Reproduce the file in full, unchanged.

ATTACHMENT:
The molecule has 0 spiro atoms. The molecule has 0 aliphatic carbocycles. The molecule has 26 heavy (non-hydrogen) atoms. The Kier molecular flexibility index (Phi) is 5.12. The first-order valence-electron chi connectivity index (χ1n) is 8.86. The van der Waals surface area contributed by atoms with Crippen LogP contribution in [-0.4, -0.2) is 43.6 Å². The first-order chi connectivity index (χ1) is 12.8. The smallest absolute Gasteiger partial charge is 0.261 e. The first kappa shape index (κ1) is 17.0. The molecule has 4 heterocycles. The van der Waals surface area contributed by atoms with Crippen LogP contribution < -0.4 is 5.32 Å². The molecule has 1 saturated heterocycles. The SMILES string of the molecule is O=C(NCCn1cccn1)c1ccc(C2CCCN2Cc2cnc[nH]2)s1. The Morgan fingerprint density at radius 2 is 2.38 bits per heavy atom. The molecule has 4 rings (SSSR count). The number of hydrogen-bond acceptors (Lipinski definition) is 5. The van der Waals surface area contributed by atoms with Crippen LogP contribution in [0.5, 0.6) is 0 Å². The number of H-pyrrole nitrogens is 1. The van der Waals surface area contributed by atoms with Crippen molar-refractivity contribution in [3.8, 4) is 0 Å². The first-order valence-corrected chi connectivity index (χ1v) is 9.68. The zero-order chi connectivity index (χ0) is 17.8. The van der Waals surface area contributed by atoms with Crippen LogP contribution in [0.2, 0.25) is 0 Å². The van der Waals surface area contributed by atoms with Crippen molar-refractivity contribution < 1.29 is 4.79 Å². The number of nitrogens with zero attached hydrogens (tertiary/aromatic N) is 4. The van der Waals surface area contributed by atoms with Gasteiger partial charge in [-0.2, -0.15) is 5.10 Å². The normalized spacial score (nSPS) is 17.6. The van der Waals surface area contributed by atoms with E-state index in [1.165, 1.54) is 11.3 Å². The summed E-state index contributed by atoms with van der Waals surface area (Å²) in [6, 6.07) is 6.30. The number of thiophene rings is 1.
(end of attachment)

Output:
The molecule has 0 spiro atoms. The molecule has 0 aliphatic carbocycles. The molecule has 26 heavy (non-hydrogen) atoms. The Kier molecular flexibility index (Phi) is 5.12. The first-order valence-electron chi connectivity index (χ1n) is 8.86. The van der Waals surface area contributed by atoms with Crippen LogP contribution in [-0.4, -0.2) is 43.6 Å². The first-order chi connectivity index (χ1) is 12.8. The smallest absolute Gasteiger partial charge is 0.261 e. The first kappa shape index (κ1) is 17.0. The molecule has 4 heterocycles. The van der Waals surface area contributed by atoms with Crippen LogP contribution < -0.4 is 5.32 Å². The molecule has 1 saturated heterocycles. The SMILES string of the molecule is O=C(NCCn1cccn1)c1ccc(C2CCCN2Cc2cnc[nH]2)s1. The Morgan fingerprint density at radius 2 is 2.38 bits per heavy atom. The molecule has 4 rings (SSSR count). The number of hydrogen-bond acceptors (Lipinski definition) is 5. The van der Waals surface area contributed by atoms with Crippen LogP contribution in [0.5, 0.6) is 0 Å². The number of H-pyrrole nitrogens is 1. The van der Waals surface area contributed by atoms with Crippen molar-refractivity contribution in [3.8, 4) is 0 Å². The first-order valence-corrected chi connectivity index (χ1v) is 9.68. The zero-order chi connectivity index (χ0) is 17.8. The van der Waals surface area contributed by atoms with Crippen LogP contribution in [0.2, 0.25) is 0 Å². The van der Waals surface area contributed by atoms with Crippen molar-refractivity contribution < 1.29 is 4.79 Å². The number of nitrogens with zero attached hydrogens (tertiary/aromatic N) is 4. The van der Waals surface area contributed by atoms with Gasteiger partial charge in [-0.2, -0.15) is 5.10 Å². The normalized spacial score (nSPS) is 17.6. The van der Waals surface area contributed by atoms with E-state index in [1.165, 1.54) is 11.3 Å². The summed E-state index contributed by atoms with van der Waals surface area (Å²) in [6, 6.07) is 6.30. The number of thiophene rings is 1.